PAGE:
The notion of power as dominance is unfortunately the common notion and expression of power many modern day societies acknowledge.

In so saying, if we think all power is a dirty thing, will we ever be able to trust in a leader to exercise power and act for the benefit of others or worse, how are we ever able to rationalize our own desires or aspirations for positions of leadership and power?

Rethinking Power: Where do we begin?

Feminist Maxine Sheets Johnstone in her book, “The Roots of Power,” begins by asking where our concept of power comes from and begins what she states as an agenda to “explore the corporeal foundations of power.”

What makes Johnstone’s discussion interesting is that she is calling for no less than a rethinking of contemporary Post-modern feminism’s pre-occupation with language as the site of power, in effect, often neglecting the body or even negating archetypal signaling behavior.

In turn, she demonstrates how archetypal signaling behavior representing POWER/DOMINANCE/SUBMISSION are in fact not sex specific and that instead of engaging in postmodern “grammatological creationism,” it is possible to link animate and corporeal form to the cultural event when the physical attribute was appropriated or the meaning, attributed to it.

Her critique extends to sociobiology, pointing out how male arousal continues to be linked with aggression despite scientific evidence showing that “the disposition to dominate” is very much a learned behavior.

What also caught my attention in Johnstone’s work was that her insight into how our ways of thinking largely determine and shape our notions of power, particularly her examination of language, especially written texts.

Marshall MacLuhan once wrote: “We shape our tool and eventually our tools shape us.” He was of course referring to media, which contrary to perhaps what he is popularly known for, is not confined to TV. MacLuhan was very much referring to language, and writing as media.

This realization that the manner by which we acquire information, communicate it, and interpret it, directly influences “meaning making,” goes well beyond the art of persuasion and effective communication in the field of “mass communication.” MacLuhan’s insight (as I find is present in Johnstone’s work) actually goes into the very essence of contemporary philosophy.

And indeed, the medium of the written word has held power over societies for many centuries now. Sacred reverence for text is widely held among fundamentalists (but often lawyers and law students aren’t much different) and having invested them (words) with “immutability,” despite the continuing onslaught of relativism, the resultant “clashes” can erupt from the most mundane argument between colleagues, to the most violent wars on earth.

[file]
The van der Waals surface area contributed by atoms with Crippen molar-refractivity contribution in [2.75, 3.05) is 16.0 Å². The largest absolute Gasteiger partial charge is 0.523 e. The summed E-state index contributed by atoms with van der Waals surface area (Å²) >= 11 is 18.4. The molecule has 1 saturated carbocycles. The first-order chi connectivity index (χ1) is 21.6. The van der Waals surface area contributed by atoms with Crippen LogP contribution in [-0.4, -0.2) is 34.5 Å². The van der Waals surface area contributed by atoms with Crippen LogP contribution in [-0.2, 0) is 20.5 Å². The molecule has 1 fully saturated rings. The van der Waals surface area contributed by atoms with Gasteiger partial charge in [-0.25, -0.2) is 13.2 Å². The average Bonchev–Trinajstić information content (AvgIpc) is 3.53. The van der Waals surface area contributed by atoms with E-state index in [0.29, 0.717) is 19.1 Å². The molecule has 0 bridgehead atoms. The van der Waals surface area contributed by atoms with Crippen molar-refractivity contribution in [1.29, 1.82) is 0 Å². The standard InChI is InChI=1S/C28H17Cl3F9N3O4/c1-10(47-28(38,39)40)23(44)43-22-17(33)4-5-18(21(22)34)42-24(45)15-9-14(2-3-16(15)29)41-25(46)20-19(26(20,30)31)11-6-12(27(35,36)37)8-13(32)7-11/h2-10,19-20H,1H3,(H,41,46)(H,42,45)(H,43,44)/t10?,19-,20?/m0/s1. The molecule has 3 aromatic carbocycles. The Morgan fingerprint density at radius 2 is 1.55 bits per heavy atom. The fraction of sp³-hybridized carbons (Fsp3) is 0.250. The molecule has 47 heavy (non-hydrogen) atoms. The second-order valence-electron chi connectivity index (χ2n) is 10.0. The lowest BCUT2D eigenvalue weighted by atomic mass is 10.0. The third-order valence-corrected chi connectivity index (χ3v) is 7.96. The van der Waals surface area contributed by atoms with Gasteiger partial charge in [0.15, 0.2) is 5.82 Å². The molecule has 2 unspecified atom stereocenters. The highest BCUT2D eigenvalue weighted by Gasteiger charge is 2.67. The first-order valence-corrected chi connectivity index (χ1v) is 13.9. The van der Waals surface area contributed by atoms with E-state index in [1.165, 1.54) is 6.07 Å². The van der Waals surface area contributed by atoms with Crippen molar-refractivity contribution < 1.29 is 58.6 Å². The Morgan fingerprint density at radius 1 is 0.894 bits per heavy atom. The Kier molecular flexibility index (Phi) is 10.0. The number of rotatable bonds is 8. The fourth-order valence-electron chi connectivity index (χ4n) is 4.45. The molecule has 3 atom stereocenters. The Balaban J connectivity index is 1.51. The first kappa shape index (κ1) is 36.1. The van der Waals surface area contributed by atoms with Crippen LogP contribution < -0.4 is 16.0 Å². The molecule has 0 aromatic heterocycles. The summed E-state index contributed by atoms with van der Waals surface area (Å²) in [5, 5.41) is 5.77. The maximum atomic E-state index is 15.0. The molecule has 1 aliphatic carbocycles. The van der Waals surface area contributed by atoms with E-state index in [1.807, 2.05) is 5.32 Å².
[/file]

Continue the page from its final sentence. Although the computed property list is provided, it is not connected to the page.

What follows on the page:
People use words to inflict pain (I’m human I’m sure I have done it too), influence or even dominate and at the same time use the same medium (words) to appear not to be aware of the harm being inflicted (or the manipulation taking place).

In politics it used to be that, the leader is usually the most eloquent, or someone who knew her/his way around words. And no doubt, in many circles, there is still a value attached to a leader’s “articulateness,” but I’m sure its easy to see that nowadays in the arena of state (even world) politics, the “gift of eloquence” is easily replaced by a team of effective propagandists, and that while words remain important, the medium isn’t “text” (as in books) but the ever dominant box, that is television. Words fuel the “spin,” but nowadays, TV frames (and sells) it.

The Many Faces of Leadership (and Lack Thereof)

The Philippines has had two female Presidents. Yet each time these women came to power, (1986 and 2000) it was in the context of a “popular uprising,” (which were both highly televised and virtually also media-dependent, 1986 radio, much later, TV; 2000 GSM via cellphones and TV) resulting in the ouster of their predecessors. (Of course GMA’s “second mandate” via massive cheating at the polls is a whole other topic).

That being said, in these two instances women’s sexual and reproductive health were worse off than under any previous administrations, largely due to the “influence” of the Roman Catholic hierarchy over the government.

My own take on this has always been to point out (what to me is) the obvious: Just as notions of power are gendered, so are standards of leadership.

Just as we expect women to be more ethical, more selfless, and not ruthless, we also have a problem with women openly stating or pro-actively seeking leadership positions. Yes, if power is dirty, women (that is decent Filipino women) have no business wanting it, except when they are making the most “extreme sacrifice.”

As noble as “sacrifices” are, we set ourselves up for disappointment when the woman leader turns out to be as dirty as they (politicians) come. Likewise, in assuming and expecting these traits of martyrdom from our women leaders, we delimit the capacities of women leaders.

True, Cory Aquino was a reluctant leader and she truly did not desire the Presidency in the first place. It was her late Senator husband who had political ambitions and the background in political office.